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July 17, 2006


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While not disagreeing with the real-world implications of your analysis, this one sentence troubles me: "But Common Article 3, ignored by most states and particularly by al Qaeda, does not."

Surely there is some value to supporting a norm to follow treaty obligations (assuming, in light of Hamden, that applying a fairly broad interpretation of Common Article 3 to al Qaeda is the legally correct position), even treaties that aren't being followed by anyone else. Granted, treaties either reflect current strategic interests of the parties or slowly wither and die, see, e.g., the London treaty against unrestricted submarine warfare; and it may be that Common Article 3 is following the same path to eventual demise. At the same time, the U.S. has a considerable interest in facilitiating a predictable treaty system that, however imperfect, and however necessary it is to permit fleixibility to reflect evolving strategic changes, is still better than a system where agreements are not worth the paper they are written on.

Chuck Ames

Once again, there's reason to be disappointed in a position taken by the Dubya administration. Apparently, they haven't even considered a rejection of common article 3, of the Geneva Convention, based on the interpretation of the US Supreme Court.

The president has the power to negotiate treaties with the ratification of the Senate. Dubya withdrew from the ABM treaty when he first took office. He could easily renounce common article 3, on much the same basis as Reagan's rejection of a similar amendment to the Geneva Conventions, during his administration.


Eric Posner writes:

" ... the Bush administration's interpretation of the ambiguous substantive language, like its earlier interpretation of the "not of an international character" language, is at least reasonable."

But had he not just finished saying that the Administration's legal argument was merely a blind for what he called a "common sense" policy?

Calling such a ploy "at least reasonable," only carries on the disingenuousness of the original sham. What, after all, does "reasonableness" add to a piece of flimflam? Verisimilitude?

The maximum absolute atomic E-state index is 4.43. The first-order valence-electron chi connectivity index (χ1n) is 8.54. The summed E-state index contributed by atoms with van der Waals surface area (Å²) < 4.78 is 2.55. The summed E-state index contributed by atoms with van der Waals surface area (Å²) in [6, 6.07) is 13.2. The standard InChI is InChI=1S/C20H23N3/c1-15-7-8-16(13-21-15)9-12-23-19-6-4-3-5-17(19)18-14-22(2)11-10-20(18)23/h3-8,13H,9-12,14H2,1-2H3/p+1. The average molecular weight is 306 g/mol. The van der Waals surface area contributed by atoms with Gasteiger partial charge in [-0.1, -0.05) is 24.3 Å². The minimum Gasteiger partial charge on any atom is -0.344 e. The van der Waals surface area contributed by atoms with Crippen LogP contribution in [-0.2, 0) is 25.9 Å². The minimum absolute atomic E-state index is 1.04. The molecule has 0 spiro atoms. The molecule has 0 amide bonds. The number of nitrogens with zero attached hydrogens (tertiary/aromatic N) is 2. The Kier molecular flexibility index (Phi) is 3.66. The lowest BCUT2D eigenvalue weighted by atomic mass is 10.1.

Maybe he meant "looks at least reasonable."

The heart of his piece is the assertion that the policy he describes as "common sense" (We shall see!)is sound.

But that claim that can only be justified by directing our attention to something about the relevant situation that is of compelling importance. I am sure he believes that "aggressive" anti-terror policies are called for. Most Americans, including this one, unquestionably would agree with that.

But I wonder why instead of demonstrating what is important about our Guantanamo policy, he sinks to merly taunting those who are not of his opinion about it?

No one is claiming that if we alter the policy there will be benefits from Al Qaeda of the absurd kind he portrays. For him to erect a straw man so blatantly in a reputable national forum does him little credit in my view and is at least tasteless.

Most of the Administration's blunders in the days since 9/11 have been exacerbated by a tendency to fail in elementary discrimination between what is important and what is merely showy. Does "Mission Accomplished" ring a bell? Or WMD?

If these were not blunders, what were they? Crimes?

Making ordinary efforts at individualized determination of persons' actual involvement in acts of terror before punishing them does not seem a very grave threat to the efficacy of our efforts to protect and sustain what we take to be important about our way of life. Nor does refraining from gratuitous cruelty against helpless persons seem like unsound policy.

Moreover, we have already released quite a number of these formerly subhuman monsters, apparently without having determined what they are likely to have done. The Administration's policy on that account alone can be attacked as unsound, if not grotesque.

I hope the Administration and it apologists like Mr. Posner will cease their stubborn efforts to justify plain errors and get on with defeating the enemies of our people.


Why are you making this argument? Why don't you say what you really believe?

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